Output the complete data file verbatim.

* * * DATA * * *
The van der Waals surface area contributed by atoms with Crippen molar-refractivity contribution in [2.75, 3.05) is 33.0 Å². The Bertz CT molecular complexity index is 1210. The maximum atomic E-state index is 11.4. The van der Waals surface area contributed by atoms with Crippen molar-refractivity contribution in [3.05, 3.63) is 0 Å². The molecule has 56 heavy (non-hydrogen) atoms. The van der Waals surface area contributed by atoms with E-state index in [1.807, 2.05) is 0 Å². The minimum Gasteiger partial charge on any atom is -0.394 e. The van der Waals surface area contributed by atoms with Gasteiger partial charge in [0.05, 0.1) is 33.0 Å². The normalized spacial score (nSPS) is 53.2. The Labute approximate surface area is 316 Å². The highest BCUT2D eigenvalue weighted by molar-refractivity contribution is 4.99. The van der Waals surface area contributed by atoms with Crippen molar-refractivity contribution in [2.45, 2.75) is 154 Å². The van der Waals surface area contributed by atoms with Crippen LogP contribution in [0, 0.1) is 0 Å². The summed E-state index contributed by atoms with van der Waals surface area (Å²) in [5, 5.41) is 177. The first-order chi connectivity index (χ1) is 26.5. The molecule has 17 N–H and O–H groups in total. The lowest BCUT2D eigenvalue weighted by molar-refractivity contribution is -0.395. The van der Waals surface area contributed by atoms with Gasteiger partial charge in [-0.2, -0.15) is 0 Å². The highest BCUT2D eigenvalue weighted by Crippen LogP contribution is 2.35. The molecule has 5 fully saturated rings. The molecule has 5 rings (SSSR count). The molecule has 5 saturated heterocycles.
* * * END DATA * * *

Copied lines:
The van der Waals surface area contributed by atoms with Crippen molar-refractivity contribution in [2.75, 3.05) is 33.0 Å². The Bertz CT molecular complexity index is 1210. The maximum atomic E-state index is 11.4. The van der Waals surface area contributed by atoms with Crippen molar-refractivity contribution in [3.05, 3.63) is 0 Å². The molecule has 56 heavy (non-hydrogen) atoms. The van der Waals surface area contributed by atoms with E-state index in [1.807, 2.05) is 0 Å². The minimum Gasteiger partial charge on any atom is -0.394 e. The van der Waals surface area contributed by atoms with Gasteiger partial charge in [0.05, 0.1) is 33.0 Å². The normalized spacial score (nSPS) is 53.2. The Labute approximate surface area is 316 Å². The highest BCUT2D eigenvalue weighted by molar-refractivity contribution is 4.99. The van der Waals surface area contributed by atoms with Crippen molar-refractivity contribution in [2.45, 2.75) is 154 Å². The van der Waals surface area contributed by atoms with Crippen LogP contribution in [0, 0.1) is 0 Å². The summed E-state index contributed by atoms with van der Waals surface area (Å²) in [5, 5.41) is 177. The first-order chi connectivity index (χ1) is 26.5. The molecule has 17 N–H and O–H groups in total. The lowest BCUT2D eigenvalue weighted by molar-refractivity contribution is -0.395. The van der Waals surface area contributed by atoms with Gasteiger partial charge in [-0.2, -0.15) is 0 Å². The highest BCUT2D eigenvalue weighted by Crippen LogP contribution is 2.35. The molecule has 5 fully saturated rings. The molecule has 5 rings (SSSR count). The molecule has 5 saturated heterocycles.